NINLARO (ixazomib) is a prescription medicine used to treat multiple myeloma in combination with the medicines REVLIMID® (lenalidomide) and dexamethasone, in people who have received at least one prior treatment for their multiple myeloma.
Ixazomib was granted orphan drug designation in MM in both the U.S. and Europe in 2011, and for AL amyloidosis in both the U.S. and Europe in 2012. Ixazomib received Breakthrough Therapy status by the U.S. Food and Drug Administration (FDA) for relapsed and/or refractory AL amyloidosis in 2014. It is also the first oral proteasome inhibitor to enter Phase 3 clinical trials.
Four global Phase 3 trials are ongoing: TOURMALINE-MM1, investigating ixazomib vs. placebo in combination with lenalidomide and dexamethasone in relapsed and/or refractory MM; TOURMALINE-AL1, investigating ixazomib plus dexamethasone in patients with relapsed or refractory AL amyloidosis; TOURMALINE-MM2, investigating ixazomib vs. placebo in combination with lenalidomide and dexamethasone in patients with newly diagnosed MM; and TOURMALINE-MM3, investigating ixazomib vs. placebo as maintenance therapy in patients with newly diagnosed MM following induction therapy and autologous stem cell transplant.
For additional information on the ongoing Phase 3 studies please visit www.clinicaltrials.gov.
For more information about NINLARO please visit www.NINLARO.com
NINLARO® (ixazomib) is the first and only oral medication of its kind, a proteasome inhibitor, that you can take at home. A study showed that adding NINLARO to REVLIMID® (lenalidomide) and dexamethasone improved median progression-free survival (PFS) by nearly 6 months (20.6 months with the NINLARO regimen and 14.7 months with the placebo regimen).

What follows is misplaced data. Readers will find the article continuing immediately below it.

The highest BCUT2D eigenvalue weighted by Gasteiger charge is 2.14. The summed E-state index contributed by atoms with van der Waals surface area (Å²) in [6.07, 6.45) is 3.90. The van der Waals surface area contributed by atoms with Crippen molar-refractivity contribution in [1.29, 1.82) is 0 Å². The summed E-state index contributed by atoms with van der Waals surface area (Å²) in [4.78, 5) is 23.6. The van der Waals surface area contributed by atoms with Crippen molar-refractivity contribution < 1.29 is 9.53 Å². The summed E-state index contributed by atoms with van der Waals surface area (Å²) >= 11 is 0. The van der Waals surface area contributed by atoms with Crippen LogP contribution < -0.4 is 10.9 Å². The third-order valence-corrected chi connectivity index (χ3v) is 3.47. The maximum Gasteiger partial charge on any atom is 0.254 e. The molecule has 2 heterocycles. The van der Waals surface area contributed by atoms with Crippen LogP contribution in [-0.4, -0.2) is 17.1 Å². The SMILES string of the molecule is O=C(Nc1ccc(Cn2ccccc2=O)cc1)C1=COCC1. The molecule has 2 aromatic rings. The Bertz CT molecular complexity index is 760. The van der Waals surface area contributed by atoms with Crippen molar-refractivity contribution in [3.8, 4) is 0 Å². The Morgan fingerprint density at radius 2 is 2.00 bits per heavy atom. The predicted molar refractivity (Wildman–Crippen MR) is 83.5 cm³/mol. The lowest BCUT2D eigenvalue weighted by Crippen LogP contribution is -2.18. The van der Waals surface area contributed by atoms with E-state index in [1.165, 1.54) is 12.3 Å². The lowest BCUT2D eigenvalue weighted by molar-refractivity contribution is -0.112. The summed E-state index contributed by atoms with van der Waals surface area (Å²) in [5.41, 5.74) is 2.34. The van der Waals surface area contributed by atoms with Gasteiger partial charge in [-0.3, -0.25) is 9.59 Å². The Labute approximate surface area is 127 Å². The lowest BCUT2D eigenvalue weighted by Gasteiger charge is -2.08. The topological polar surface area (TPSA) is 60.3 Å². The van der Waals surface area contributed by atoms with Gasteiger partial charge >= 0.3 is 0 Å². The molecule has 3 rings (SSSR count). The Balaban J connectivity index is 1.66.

At Takeda Oncology, we are committed to helping you get access to NINLARO® (ixazomib) whenever possible. NINLARO 1Point offers comprehensive programs that can assist with the financial concern, cost, and other day-to-day needs associated with your NINLARO treatment.
Ninlaro is the first oral proteasome inhibitor approved by the FDA to treat multiple myeloma. It is the third drug in the proteasome inhibitor class that has been approved for MM. Ninlaro is indicated for myeloma patients who have received at least one prior therapy.
This handy tip card includes indications, dosage, and potential side effects.
Possible Side Effects
Thromocytopenia (low platelet count)
Thrombocytopenia is a lowered level of platelets in the blood. Platelets help blood to clot; fewer platelets can lead to bruising, bleeding, and slower healing. Both Ninlaro and Revlimid can cause platelet counts to drop. During treatment with Ninlaro + Revlimid + dexamethasone, the platelet count reaches its lowest point on days 14–21 of each 28-day cycle, but usually recovers to baseline by the beginning of the next cycle. (That is why there is no Ninlaro dose during week four of each cycle.) 78% of the patients in the Ninlaro arm of the TOURMALINE trial and 54% of the patients in the placebo arm had thrombocytopenia, some of it severe enough to be life-threatening.
In the TOURMALINE trial, 42% of the patients in the Ninlaro/Rev/dex arm and 36% in the placebo arm (Rev/dex without Ninlaro) experienced diarrhea. While no patient on the trial had diarrhea that was life-threatening, 6% of the cases in the Ninlaro arm and 2% of the cases in the placebo arm were severe.